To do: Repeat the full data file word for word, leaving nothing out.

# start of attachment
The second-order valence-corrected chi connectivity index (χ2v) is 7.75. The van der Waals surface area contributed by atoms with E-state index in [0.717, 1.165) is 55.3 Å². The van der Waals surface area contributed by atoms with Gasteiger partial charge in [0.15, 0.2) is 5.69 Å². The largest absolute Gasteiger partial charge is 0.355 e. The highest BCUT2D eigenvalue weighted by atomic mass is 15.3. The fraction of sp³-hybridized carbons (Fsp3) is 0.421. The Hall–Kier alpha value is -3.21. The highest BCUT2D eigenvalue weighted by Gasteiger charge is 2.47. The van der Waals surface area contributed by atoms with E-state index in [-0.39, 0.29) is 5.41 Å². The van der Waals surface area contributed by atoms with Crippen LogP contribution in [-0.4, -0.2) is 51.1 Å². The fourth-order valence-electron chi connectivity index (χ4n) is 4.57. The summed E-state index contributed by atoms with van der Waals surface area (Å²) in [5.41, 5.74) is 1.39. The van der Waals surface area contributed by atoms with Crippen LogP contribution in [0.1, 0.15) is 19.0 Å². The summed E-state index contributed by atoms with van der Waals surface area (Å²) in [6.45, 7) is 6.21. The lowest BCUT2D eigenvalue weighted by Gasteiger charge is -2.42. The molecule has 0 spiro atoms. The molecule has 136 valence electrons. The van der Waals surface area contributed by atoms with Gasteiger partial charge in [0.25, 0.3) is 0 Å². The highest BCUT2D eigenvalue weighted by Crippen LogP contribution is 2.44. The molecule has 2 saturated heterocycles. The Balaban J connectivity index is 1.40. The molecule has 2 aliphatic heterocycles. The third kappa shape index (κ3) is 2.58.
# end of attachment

The second-order valence-corrected chi connectivity index (χ2v) is 7.75. The van der Waals surface area contributed by atoms with E-state index in [0.717, 1.165) is 55.3 Å². The van der Waals surface area contributed by atoms with Gasteiger partial charge in [0.15, 0.2) is 5.69 Å². The largest absolute Gasteiger partial charge is 0.355 e. The highest BCUT2D eigenvalue weighted by atomic mass is 15.3. The fraction of sp³-hybridized carbons (Fsp3) is 0.421. The Hall–Kier alpha value is -3.21. The highest BCUT2D eigenvalue weighted by Gasteiger charge is 2.47. The van der Waals surface area contributed by atoms with E-state index in [-0.39, 0.29) is 5.41 Å². The van der Waals surface area contributed by atoms with Crippen LogP contribution in [-0.4, -0.2) is 51.1 Å². The fourth-order valence-electron chi connectivity index (χ4n) is 4.57. The summed E-state index contributed by atoms with van der Waals surface area (Å²) in [5.41, 5.74) is 1.39. The van der Waals surface area contributed by atoms with Crippen LogP contribution in [0.1, 0.15) is 19.0 Å². The summed E-state index contributed by atoms with van der Waals surface area (Å²) in [6.45, 7) is 6.21. The lowest BCUT2D eigenvalue weighted by Gasteiger charge is -2.42. The molecule has 0 spiro atoms. The molecule has 136 valence electrons. The van der Waals surface area contributed by atoms with Gasteiger partial charge in [0.25, 0.3) is 0 Å². The highest BCUT2D eigenvalue weighted by Crippen LogP contribution is 2.44. The molecule has 2 saturated heterocycles. The Balaban J connectivity index is 1.40. The molecule has 2 aliphatic heterocycles. The third kappa shape index (κ3) is 2.58.